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Macro changes ahead – III

Manufacturing is evolving rapidly leveraging on evolving technologies, as shown in the graphic, in data analytics, additive manufacturing and cyber-physical systems. At the same time it is facing changes in the value chains, in policies, demand for sustainability and a transformation of products towards services. Image credit: World Economic Forum

3. Manufacturing

Manufacturing has been evolving smoothly since the industrial revolution experiencing some leaps when first electrification was introduced, then computarization of tools and more recently computarization of the whole plant (RPA Robotic Process Automation, still under deployment). Additionally, we have seen leaps in processes first with the assembly line then with lean manufacturing and zero warehousing, A third component in the evolution has been the adoption of new materials (plastic, alloys, carbon fibre, …).

We are now entering a phase of evolution where data analytics (leveraging IoT), artificial intelligence (in tools, product and in processes), additive manufacturing, alloy design and industry 4.0 (with continuous feedback and feedforward across the value chain including the end user) are converging. Add to this the distribution of knowledge across humans and machines and you get a perfect storm.

I’ll pick up the “knowledge sharing across human and machines” in a later post. Let’s focus on the others and consider the macro implications.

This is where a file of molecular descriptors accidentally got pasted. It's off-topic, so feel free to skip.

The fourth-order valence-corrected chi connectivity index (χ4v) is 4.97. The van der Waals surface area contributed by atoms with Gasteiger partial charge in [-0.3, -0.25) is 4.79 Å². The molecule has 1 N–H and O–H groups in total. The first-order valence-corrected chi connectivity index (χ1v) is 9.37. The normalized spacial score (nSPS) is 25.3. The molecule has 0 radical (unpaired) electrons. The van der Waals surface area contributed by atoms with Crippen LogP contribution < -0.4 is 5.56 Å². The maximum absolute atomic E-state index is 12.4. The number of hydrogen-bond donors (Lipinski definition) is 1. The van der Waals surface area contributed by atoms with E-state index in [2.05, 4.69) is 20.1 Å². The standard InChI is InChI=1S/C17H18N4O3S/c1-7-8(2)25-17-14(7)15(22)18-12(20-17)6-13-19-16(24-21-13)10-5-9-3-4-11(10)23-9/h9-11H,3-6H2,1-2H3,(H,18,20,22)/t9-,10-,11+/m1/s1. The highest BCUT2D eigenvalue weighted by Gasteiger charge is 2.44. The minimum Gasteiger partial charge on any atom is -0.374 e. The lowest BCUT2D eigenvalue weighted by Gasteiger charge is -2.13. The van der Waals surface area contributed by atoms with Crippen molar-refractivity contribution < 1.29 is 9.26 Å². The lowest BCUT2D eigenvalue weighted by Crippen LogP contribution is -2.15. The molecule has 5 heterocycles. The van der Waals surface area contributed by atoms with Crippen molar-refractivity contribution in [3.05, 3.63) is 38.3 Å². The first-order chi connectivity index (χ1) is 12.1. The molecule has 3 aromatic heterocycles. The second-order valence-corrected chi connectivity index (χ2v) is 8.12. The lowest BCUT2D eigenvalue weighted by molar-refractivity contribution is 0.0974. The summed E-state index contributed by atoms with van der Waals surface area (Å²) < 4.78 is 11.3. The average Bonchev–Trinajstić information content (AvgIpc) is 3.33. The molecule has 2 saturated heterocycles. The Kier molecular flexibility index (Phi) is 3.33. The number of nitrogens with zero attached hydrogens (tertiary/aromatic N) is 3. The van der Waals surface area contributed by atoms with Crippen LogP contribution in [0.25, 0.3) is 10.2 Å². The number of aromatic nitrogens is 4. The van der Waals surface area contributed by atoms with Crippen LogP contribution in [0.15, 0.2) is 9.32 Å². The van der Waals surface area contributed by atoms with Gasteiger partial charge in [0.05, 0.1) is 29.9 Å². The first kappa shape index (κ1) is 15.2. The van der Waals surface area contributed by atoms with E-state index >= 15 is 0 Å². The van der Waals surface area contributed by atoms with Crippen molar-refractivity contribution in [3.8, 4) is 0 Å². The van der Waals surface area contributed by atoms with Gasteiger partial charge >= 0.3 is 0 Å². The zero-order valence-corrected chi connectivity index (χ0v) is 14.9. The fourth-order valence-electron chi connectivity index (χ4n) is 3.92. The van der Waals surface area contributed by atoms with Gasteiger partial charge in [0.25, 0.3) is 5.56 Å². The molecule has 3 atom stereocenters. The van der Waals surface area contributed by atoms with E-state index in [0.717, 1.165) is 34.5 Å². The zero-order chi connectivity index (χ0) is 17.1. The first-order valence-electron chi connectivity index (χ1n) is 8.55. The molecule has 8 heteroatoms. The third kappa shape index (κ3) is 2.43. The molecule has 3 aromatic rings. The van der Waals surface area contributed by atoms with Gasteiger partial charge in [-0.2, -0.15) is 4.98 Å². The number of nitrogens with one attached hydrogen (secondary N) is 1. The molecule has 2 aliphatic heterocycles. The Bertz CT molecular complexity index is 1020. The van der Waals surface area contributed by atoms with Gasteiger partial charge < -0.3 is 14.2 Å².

The interactions across the value chain influence the way manufacturing is done and “designed”. Whilst manufacturing has been basically a closed system with well defined interfaces with the supply chain and delivery chain, in the future it will have to take into account signals arriving from the products as they are being used as well as their evolution. In fact, products are delivering functionality more and more through software (both embedded in the product, in the cloud and … in the future in their ambient -embedded in other products). This will both provide more flexibility and increase complexity (also because of the partial loss of control).

We are already seeing sign of this happening: more and more airplanes are no longer equipped with screens to provide entertainment. Airlines assume, rightly so, that everybody has a personal screen (tablet, smartphone) hence they only provide connectivity. Home appliances assume you have WiFi and can be programmed/used through apps that are on your smartphone (just bought a washing machine and discovered that I needed a WiFi to operate it!).  This is a trend that will grow stronger in the future, both in terms of being used by more and more product and in terms of delivering increased functionalities that will evolve over time.

Data analytics has been part of the manufacturing process for several years (e.g. in the area of quality control). In the coming years it will extend to include data from product operation and those data will be leveraged to provide additional services like:

  • fine tuning of performance as result of global data analytics
  • fine tune of performance through customisation taking into account that specific context and way of using the product
  • release of updates to fix bugs